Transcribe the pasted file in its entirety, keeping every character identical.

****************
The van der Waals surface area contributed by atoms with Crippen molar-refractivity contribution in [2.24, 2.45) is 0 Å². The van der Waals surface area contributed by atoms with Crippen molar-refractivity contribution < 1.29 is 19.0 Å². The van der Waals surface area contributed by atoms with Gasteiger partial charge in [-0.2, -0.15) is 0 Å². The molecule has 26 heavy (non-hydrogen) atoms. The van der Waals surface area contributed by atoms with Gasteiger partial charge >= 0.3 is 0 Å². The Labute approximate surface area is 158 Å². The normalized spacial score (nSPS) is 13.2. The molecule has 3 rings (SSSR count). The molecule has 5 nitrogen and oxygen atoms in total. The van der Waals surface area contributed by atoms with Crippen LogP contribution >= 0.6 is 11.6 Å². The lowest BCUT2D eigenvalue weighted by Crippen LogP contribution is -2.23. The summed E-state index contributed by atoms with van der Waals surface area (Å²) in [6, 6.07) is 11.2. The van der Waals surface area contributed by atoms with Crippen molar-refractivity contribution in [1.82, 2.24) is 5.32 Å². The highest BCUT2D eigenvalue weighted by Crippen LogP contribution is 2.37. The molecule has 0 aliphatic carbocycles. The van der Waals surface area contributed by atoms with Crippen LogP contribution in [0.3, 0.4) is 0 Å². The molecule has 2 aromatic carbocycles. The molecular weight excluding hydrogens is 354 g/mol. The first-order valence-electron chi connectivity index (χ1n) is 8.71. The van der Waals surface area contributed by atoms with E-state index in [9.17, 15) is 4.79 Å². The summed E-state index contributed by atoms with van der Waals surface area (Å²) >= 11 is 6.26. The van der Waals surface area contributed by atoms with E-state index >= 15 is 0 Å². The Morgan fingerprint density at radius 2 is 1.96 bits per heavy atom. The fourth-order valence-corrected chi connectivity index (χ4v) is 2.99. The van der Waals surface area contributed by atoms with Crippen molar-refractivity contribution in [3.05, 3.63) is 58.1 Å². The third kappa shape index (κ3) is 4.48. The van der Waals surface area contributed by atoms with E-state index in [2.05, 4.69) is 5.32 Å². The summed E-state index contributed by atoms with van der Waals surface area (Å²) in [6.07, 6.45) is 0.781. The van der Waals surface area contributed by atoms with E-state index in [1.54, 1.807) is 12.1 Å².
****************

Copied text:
The van der Waals surface area contributed by atoms with Crippen molar-refractivity contribution in [2.24, 2.45) is 0 Å². The van der Waals surface area contributed by atoms with Crippen molar-refractivity contribution < 1.29 is 19.0 Å². The van der Waals surface area contributed by atoms with Gasteiger partial charge in [-0.2, -0.15) is 0 Å². The molecule has 26 heavy (non-hydrogen) atoms. The van der Waals surface area contributed by atoms with Gasteiger partial charge >= 0.3 is 0 Å². The Labute approximate surface area is 158 Å². The normalized spacial score (nSPS) is 13.2. The molecule has 3 rings (SSSR count). The molecule has 5 nitrogen and oxygen atoms in total. The van der Waals surface area contributed by atoms with Crippen LogP contribution >= 0.6 is 11.6 Å². The lowest BCUT2D eigenvalue weighted by Crippen LogP contribution is -2.23. The summed E-state index contributed by atoms with van der Waals surface area (Å²) in [6, 6.07) is 11.2. The van der Waals surface area contributed by atoms with Crippen molar-refractivity contribution in [1.82, 2.24) is 5.32 Å². The highest BCUT2D eigenvalue weighted by Crippen LogP contribution is 2.37. The molecule has 0 aliphatic carbocycles. The van der Waals surface area contributed by atoms with Crippen LogP contribution in [0.3, 0.4) is 0 Å². The molecule has 2 aromatic carbocycles. The molecular weight excluding hydrogens is 354 g/mol. The first-order valence-electron chi connectivity index (χ1n) is 8.71. The van der Waals surface area contributed by atoms with E-state index in [9.17, 15) is 4.79 Å². The summed E-state index contributed by atoms with van der Waals surface area (Å²) >= 11 is 6.26. The van der Waals surface area contributed by atoms with E-state index >= 15 is 0 Å². The Morgan fingerprint density at radius 2 is 1.96 bits per heavy atom. The fourth-order valence-corrected chi connectivity index (χ4v) is 2.99. The van der Waals surface area contributed by atoms with Crippen molar-refractivity contribution in [3.05, 3.63) is 58.1 Å². The third kappa shape index (κ3) is 4.48. The van der Waals surface area contributed by atoms with E-state index in [2.05, 4.69) is 5.32 Å². The summed E-state index contributed by atoms with van der Waals surface area (Å²) in [6.07, 6.45) is 0.781. The van der Waals surface area contributed by atoms with E-state index in [1.54, 1.807) is 12.1 Å².